World stock markets started the new year with a shot of Chinese provocation, ensuring there was no quick hangover after the gains of 2019.
China’s central bank said overnight it was lowering how much cash banks had been required to hold, the eighth reduction for the last two years. The move that ought to free around 800 billion yuan ($115 billion) to boost its financial system.
Also, U.S. President Donald Trump tweeted that a long-awaited Phase 1 trade agreement with Beijing would be signed on January 15.
Europe’s main markets gained 0.4% to 0.8%, following Asia higher in their first trading session of the new decade. U.S. futures suggested similar gains on Wall Street, with S&P 500 e-minis up 0.4%.
MSCI’s broadest index of world shares included 0.2% to December’s 3.3% leap and 24% gain in 2019.
Some gloomy eurozone manufacturing PMI data had been revised higher, which pushed up inflation expectations and noticed Germany’s 15-year bond yield briefly turn positive for the first time since July.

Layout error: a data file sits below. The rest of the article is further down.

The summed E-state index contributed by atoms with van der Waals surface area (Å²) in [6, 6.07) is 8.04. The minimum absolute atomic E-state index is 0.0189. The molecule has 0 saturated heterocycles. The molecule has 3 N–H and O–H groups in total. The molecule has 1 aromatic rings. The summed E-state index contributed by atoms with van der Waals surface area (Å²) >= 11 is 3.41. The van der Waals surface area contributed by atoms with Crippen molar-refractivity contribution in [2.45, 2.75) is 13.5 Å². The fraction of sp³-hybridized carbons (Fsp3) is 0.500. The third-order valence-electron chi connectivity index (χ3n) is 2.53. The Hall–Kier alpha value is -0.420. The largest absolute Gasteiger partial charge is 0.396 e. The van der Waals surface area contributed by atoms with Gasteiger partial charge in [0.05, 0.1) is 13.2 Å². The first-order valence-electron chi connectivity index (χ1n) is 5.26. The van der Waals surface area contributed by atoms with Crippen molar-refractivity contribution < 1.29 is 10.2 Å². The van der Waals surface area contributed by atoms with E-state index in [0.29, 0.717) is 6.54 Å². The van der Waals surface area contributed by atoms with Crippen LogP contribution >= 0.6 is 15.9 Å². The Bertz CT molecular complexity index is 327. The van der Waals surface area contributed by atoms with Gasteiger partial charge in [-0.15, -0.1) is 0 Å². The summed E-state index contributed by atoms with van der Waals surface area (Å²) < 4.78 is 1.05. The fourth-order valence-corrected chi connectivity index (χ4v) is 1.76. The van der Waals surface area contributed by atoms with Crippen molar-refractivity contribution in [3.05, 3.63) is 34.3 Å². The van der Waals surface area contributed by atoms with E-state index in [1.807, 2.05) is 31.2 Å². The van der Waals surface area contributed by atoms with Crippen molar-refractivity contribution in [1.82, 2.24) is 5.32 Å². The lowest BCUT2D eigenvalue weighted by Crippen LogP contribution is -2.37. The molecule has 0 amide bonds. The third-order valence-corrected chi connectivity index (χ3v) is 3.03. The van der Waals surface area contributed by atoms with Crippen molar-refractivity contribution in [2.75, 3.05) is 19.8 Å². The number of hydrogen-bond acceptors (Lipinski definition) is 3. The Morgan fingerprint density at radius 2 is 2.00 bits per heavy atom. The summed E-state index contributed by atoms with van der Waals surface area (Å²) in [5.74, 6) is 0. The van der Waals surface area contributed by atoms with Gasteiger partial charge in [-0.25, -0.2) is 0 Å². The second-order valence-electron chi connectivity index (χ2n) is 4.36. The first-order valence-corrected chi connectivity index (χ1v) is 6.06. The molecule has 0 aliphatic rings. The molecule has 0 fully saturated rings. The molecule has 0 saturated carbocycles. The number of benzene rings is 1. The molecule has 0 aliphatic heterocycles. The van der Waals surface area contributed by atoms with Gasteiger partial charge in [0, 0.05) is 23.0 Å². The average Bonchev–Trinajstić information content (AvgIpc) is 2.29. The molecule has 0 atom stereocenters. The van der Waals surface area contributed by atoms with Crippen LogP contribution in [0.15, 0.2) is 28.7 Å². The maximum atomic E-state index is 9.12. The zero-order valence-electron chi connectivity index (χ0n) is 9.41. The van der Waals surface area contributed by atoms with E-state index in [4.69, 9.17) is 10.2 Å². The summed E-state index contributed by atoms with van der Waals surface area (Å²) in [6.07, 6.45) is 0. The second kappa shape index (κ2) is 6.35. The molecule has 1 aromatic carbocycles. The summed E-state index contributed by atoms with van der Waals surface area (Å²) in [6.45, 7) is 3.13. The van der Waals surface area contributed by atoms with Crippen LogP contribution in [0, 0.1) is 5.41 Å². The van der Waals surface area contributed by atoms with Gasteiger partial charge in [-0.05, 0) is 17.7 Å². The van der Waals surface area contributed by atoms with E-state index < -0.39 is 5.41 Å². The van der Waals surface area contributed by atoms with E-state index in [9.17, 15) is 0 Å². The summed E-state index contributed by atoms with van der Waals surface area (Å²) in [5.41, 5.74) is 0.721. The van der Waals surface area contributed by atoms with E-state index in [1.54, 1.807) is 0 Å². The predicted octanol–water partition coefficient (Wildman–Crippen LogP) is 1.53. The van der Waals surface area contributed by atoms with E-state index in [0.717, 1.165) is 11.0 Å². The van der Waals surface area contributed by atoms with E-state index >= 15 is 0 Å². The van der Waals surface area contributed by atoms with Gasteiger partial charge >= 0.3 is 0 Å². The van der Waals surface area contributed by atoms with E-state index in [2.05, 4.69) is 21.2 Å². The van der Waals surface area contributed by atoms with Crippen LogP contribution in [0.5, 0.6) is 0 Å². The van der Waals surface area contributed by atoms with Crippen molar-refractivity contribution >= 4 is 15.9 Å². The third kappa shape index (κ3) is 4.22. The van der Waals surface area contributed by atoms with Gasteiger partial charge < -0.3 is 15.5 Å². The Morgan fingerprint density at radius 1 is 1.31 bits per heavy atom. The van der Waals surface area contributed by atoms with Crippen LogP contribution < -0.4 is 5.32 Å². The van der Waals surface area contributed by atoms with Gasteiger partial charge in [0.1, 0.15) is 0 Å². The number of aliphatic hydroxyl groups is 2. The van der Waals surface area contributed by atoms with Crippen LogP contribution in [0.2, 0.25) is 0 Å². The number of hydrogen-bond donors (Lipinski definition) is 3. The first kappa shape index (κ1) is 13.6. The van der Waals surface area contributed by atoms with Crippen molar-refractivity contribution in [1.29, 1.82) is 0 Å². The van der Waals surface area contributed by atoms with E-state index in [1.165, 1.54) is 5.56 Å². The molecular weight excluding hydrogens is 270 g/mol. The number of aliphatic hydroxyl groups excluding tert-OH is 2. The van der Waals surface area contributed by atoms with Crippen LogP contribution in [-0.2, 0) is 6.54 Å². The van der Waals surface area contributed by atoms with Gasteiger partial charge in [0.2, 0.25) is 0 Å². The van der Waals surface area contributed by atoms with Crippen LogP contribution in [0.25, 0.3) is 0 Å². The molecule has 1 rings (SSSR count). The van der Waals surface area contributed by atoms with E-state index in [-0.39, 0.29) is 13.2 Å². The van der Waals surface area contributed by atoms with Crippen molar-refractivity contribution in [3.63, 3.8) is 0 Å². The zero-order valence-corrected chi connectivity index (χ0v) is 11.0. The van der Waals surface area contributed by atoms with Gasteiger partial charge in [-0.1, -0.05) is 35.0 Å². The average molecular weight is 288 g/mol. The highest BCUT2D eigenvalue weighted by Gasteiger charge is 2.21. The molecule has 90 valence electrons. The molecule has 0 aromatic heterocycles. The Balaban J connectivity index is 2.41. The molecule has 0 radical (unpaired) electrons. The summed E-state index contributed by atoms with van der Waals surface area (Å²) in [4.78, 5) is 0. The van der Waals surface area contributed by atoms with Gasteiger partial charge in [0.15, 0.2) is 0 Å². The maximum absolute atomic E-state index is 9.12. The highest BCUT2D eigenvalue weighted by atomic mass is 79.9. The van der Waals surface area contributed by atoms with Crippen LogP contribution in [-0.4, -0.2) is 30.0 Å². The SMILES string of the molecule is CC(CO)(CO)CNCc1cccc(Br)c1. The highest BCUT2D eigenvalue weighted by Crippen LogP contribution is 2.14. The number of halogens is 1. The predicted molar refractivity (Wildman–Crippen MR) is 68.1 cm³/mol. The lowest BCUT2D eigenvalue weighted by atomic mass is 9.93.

In currency markets, the greenback rose against significant peers; however, the gains have been capped amid expectations of a better scope for global progress and trade and an end to U.S. economic outperformance.
The greenback was 0.1% stronger versus the yen at 108.81. The euro fell 0.02% to 1.1208.
After the stimulus in Beijing, China’s yuan ended at 6.9631, its strongest finish versus the greenback since August 2.
China’s blue-chip index, one of the world’s greatest performers in 2019, rose 1.4%, reaching its highest since February 7, 2018.